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Internship Programs

Internship Programs

A special aspect of a Simmons education is our internship program. With Boston providing a rich set of choices, the internship program provides students with a unique opportunity to apply their classroom knowledge to actual situations while developing career interests and professional contacts. The Department also administers the competitive "Barbara Lee Foundation Fellows Program," open to the entire college. Barbara Lee Fellows receive a stipend and intern with area legislators. For more information on this program, see Professor Leanne Doherty.

The POLS/IR Internship Advisor is Professor Catherine Paden. Please contact her at catherine.paden@simmons.edu.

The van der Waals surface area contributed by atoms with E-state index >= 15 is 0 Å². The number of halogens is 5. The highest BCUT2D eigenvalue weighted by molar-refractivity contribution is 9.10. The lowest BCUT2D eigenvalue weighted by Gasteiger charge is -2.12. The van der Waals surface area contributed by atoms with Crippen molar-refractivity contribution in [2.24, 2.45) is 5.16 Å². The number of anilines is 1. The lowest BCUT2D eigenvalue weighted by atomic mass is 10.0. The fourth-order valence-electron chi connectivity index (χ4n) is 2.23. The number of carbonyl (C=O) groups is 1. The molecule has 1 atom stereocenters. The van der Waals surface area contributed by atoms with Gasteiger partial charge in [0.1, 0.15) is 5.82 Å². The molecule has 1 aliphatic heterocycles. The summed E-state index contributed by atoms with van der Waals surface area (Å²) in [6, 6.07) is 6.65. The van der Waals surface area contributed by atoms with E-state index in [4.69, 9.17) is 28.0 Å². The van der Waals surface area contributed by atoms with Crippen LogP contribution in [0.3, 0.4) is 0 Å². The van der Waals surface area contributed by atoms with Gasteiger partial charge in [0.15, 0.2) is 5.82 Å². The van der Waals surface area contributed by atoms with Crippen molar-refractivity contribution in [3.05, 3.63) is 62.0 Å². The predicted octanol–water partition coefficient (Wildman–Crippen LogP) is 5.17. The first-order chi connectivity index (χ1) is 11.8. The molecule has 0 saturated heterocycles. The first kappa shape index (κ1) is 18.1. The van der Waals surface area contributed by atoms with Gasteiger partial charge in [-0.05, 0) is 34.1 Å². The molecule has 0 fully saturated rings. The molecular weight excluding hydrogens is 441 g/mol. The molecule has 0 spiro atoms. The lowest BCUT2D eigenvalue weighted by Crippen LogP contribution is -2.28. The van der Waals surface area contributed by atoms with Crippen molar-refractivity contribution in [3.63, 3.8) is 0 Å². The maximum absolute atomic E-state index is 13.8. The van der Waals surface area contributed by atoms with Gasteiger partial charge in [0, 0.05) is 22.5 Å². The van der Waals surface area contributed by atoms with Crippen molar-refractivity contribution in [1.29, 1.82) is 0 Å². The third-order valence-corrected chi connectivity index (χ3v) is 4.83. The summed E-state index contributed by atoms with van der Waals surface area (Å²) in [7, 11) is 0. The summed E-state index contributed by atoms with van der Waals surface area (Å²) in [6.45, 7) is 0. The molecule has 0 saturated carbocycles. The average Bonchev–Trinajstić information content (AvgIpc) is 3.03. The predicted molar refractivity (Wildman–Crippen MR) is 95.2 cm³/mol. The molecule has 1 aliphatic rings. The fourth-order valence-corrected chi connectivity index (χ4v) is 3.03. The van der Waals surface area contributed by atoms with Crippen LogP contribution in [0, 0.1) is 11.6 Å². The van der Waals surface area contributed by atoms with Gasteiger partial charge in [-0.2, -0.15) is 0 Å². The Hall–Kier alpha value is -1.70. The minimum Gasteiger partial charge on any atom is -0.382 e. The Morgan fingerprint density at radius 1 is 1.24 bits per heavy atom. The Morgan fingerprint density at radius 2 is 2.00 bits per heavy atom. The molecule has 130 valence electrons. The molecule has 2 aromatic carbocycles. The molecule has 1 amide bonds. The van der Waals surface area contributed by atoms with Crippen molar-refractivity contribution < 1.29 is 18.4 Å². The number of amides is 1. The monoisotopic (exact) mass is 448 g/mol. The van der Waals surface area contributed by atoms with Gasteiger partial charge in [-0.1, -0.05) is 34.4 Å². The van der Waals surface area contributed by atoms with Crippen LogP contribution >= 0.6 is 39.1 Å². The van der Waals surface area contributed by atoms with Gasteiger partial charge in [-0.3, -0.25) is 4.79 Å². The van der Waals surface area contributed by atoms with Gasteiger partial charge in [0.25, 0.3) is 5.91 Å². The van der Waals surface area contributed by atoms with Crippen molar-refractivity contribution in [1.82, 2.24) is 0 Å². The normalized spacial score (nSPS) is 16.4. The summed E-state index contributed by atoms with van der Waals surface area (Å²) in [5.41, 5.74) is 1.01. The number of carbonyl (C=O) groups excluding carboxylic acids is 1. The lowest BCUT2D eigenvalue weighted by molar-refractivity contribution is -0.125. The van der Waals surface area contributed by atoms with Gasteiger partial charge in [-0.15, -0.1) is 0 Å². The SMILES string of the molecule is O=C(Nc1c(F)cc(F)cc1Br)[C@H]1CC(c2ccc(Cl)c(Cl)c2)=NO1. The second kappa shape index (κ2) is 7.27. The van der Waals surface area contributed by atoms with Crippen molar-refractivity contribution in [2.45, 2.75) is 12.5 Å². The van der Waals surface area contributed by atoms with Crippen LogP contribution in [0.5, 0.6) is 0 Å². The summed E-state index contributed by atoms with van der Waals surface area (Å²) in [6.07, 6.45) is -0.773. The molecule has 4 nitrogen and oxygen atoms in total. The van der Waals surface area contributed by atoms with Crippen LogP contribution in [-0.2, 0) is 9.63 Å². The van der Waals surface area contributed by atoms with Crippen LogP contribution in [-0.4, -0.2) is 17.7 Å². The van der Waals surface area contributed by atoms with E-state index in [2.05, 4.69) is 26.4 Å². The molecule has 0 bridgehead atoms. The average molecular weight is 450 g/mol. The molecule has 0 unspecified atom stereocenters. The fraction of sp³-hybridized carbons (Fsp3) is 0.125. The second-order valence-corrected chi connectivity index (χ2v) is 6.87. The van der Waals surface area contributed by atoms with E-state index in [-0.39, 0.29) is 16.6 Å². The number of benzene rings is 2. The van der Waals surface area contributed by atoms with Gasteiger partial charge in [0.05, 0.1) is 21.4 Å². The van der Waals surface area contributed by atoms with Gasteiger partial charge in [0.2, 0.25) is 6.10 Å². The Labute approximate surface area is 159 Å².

Please see the Department Internship Guide for more information.

Choosing an Internship

The purpose of an internship in political science and international relations is to provide the student with the opportunity to work in a setting where she will be called upon to apply her knowledge to the policy issues and practices confronting the internship sponsor. Though we recognize that most internships may include some clerical work, the department insists that the main thrust of the internship experience be directed toward the definition, creation and/or application of policies and practices of the internship organization.

All students intending to register for an internship must contact the internship faculty advisor in the Department of Political Science and International Relations before the end of the semester preceding the internship semester. Most students do internships during the spring semester of their senior year; first contact with the internship advisor normally occurs during the first week in November.